Until 2011, I had no idea that ocular migraines had a name. I thought everyone had them. But one day while I was working in a cube farm, my neighbor sent me a file and asked me to look at it. “I will as soon as my eyes clear up,” I said. “I have that thing going on right now, you know, with the spiky rainbows where you can’t see?” Well, no. She didn’t know. Because not everyone does have ocular migraines. In case you were wondering what they look like, after mine tonight I thought I would draw it. I am NOT an artist, but here is my rendition, in four panels, of what I see behind my eyelids when I close my eyes during an ocular migraine (aka the scintillating scotoma—isn’t that an awesome phrase?).
The charcoal gray bits are what are black when my eyes are closed, the parts I can see when I open my eyes. The white is just that—white. Eyes open, eyes closed, it’s just a bright white almost fluorescent glow.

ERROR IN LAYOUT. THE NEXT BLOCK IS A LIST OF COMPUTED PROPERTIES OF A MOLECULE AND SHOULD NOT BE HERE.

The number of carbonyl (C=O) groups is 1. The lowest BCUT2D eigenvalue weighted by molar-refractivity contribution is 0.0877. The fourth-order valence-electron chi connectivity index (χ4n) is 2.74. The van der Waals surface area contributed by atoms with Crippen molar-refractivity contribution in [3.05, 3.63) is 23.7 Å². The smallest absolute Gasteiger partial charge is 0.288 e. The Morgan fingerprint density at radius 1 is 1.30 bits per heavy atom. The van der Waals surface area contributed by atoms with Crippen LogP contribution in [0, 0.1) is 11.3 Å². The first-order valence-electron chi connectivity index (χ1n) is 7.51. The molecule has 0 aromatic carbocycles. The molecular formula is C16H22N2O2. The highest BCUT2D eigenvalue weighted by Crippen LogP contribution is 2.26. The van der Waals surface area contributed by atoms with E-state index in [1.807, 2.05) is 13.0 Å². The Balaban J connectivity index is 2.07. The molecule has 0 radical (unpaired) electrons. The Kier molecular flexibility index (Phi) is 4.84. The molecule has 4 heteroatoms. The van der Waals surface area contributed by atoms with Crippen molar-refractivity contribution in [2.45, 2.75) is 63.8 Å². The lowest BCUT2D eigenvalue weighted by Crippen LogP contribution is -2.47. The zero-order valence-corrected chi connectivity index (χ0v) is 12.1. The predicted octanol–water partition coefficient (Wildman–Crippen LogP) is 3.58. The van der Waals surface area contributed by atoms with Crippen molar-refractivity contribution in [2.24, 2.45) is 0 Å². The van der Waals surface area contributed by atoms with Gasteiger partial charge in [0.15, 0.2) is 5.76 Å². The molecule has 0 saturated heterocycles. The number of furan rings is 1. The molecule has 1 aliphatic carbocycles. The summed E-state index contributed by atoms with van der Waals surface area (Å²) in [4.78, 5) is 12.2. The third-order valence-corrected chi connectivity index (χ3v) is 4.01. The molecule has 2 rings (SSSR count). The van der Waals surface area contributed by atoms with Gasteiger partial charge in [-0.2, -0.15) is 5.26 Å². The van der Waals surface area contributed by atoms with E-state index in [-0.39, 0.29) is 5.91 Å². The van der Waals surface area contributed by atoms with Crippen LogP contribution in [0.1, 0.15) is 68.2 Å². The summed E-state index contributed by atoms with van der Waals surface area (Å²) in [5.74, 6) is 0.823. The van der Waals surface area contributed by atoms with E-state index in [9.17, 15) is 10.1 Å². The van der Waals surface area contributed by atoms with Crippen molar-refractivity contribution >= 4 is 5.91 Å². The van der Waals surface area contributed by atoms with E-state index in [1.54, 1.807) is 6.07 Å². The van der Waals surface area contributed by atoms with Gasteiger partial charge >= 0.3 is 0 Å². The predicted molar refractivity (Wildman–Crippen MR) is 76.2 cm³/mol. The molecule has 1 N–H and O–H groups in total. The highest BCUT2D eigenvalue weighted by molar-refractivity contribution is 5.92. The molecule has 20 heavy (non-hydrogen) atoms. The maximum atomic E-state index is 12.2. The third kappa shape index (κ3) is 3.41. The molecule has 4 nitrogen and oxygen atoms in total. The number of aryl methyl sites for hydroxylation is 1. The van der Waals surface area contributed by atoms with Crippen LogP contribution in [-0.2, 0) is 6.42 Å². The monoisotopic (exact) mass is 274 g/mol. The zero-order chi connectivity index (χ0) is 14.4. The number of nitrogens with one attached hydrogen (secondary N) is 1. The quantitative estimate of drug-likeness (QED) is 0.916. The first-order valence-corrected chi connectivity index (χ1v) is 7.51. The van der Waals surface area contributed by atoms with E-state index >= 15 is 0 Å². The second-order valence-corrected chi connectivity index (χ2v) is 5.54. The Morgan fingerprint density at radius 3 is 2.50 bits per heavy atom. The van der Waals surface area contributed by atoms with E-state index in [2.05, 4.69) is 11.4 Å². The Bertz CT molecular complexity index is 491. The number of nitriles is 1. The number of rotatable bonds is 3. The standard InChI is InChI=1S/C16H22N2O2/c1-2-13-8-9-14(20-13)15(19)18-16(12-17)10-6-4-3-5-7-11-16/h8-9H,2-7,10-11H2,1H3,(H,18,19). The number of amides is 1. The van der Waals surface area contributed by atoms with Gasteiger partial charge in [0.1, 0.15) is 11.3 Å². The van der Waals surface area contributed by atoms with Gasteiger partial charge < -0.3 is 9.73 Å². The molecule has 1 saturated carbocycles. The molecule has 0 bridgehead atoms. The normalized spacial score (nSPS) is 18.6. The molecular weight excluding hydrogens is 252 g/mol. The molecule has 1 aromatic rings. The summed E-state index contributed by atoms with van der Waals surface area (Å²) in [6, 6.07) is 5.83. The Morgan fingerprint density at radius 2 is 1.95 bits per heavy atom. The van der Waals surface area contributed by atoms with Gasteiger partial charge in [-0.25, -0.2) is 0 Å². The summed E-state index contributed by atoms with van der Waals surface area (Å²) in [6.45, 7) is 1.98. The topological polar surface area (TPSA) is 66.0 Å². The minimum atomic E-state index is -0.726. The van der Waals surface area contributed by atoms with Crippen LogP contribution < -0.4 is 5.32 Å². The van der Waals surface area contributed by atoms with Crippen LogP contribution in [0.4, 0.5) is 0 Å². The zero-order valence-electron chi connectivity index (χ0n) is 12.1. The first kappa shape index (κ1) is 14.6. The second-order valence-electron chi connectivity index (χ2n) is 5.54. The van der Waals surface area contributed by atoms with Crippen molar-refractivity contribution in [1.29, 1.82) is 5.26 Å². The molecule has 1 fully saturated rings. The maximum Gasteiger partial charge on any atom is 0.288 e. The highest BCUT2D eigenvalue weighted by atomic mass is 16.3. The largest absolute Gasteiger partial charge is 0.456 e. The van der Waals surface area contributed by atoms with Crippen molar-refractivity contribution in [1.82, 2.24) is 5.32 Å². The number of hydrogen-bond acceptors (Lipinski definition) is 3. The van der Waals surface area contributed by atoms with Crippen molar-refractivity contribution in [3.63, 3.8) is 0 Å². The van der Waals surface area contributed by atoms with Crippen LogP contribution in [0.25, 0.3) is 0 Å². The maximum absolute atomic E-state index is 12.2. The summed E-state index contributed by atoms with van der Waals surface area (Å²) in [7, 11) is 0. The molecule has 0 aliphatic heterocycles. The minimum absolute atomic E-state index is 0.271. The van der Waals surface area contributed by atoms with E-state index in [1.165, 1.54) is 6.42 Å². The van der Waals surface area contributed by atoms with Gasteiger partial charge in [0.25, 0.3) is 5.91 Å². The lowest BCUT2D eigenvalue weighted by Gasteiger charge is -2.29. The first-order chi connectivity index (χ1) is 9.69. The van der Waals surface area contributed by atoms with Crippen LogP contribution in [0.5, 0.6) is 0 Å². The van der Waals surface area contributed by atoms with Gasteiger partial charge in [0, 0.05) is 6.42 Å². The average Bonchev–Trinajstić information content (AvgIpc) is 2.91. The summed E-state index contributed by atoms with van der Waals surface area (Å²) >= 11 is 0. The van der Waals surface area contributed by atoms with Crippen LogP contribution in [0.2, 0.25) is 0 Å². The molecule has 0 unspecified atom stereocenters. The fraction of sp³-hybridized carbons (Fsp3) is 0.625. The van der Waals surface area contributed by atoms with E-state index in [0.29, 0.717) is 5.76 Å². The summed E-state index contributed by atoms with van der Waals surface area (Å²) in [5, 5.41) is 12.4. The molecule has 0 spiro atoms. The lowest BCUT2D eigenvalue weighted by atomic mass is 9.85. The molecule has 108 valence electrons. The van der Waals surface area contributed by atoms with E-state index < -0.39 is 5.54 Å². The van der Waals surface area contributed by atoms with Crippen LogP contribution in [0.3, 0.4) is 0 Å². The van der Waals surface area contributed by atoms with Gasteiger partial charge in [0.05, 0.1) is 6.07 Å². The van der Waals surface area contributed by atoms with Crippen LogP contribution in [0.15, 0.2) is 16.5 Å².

Stage 1: I first notice a floating bit of brightness, a tiny squiggle that interferes with sight.
Stage 2: The squiggle expands, becoming larger, brighter, more colorful and with many sharp points
Stage 3: The squiggle for me almost always takes on a curving shape. Not pictured here, because I don’t have the talent, is the fact that it pretty much looks like a misshapen spiral made out of dozens of tiny bright prisms.
Stage 4: Basic whiteout with the squiggle still there but the glow having expanded so I can see only bits and pieces of stuff around it.
The whole process almost never takes more than half an hour and it doesn’t hurt except for the pain you’d expect if someone shone an extremely bright light in your eyes for several minutes.
So there you are. An ocular migraine in four panels.